Debts may be removed from a credit report for various reasons and the fact that it is removed from a credit report does not mean that it is no longer enforceable by law. The same way, just because a debt is on a credit report does not mean that it is still enforceable by law. So in essence, yes, you can be contacted by a creditor or debt collector regardless of the way in which the account shows up on your credit report.
There are two laws that apply to debts being legally reported to credit bureaus and debts being legally collected. The first one is the seven-year reporting limit on most debts that is enforced through the Fair Credit Reporting Act. The second one is the statute of imitations regarding how long a consumer is legally responsible for paying back a debt. According to the Federal Trade Commission, the statute of limitations on a debt is effected by the type of debt and individual state laws. The statute of limitations only applies to a collector who is trying to sue for a debt. According to the FTC, a collector can still contact a debtor about a past due account even after the statute of limitations has expired, but the debtor is no longer legally obligated to pay. If a debtor pays any money on a past due debt, that is sometimes reason enough to legally restart the statute of limitations and enable the debt collector to sue the consumer.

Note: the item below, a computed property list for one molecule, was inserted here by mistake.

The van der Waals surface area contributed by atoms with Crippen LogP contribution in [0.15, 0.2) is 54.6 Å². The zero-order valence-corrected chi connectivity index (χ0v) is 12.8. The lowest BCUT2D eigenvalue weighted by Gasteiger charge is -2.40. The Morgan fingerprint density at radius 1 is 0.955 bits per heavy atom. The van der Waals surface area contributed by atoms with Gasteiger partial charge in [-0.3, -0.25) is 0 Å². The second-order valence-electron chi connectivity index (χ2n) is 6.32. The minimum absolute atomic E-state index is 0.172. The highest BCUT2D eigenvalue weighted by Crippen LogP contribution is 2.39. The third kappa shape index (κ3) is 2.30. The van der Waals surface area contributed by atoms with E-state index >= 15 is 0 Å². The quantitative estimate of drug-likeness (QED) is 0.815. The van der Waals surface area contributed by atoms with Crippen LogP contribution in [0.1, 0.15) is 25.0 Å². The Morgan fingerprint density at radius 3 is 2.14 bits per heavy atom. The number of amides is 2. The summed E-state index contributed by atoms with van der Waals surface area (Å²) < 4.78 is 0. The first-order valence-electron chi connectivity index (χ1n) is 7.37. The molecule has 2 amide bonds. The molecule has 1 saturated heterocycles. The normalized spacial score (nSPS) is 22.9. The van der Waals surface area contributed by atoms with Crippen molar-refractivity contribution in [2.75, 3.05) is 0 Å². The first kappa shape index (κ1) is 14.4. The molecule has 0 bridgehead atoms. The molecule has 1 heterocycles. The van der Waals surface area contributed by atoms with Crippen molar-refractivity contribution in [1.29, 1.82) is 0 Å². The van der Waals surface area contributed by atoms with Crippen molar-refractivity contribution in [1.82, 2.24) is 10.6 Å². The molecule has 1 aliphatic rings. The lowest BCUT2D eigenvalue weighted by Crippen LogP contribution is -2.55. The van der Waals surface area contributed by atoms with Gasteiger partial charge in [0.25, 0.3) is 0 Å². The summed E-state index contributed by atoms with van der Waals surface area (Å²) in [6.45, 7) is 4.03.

When reviewing your credit report, make sure that you recognize the accounts and loans on your credit report as accounts that you have opened. Then check that the information reported by each of the creditors on your credit report is correct. If you find information that you believe is not correct, contact the company that issued the account or the credit reporting company that issued the report.
Some common warning signs of identity theft are: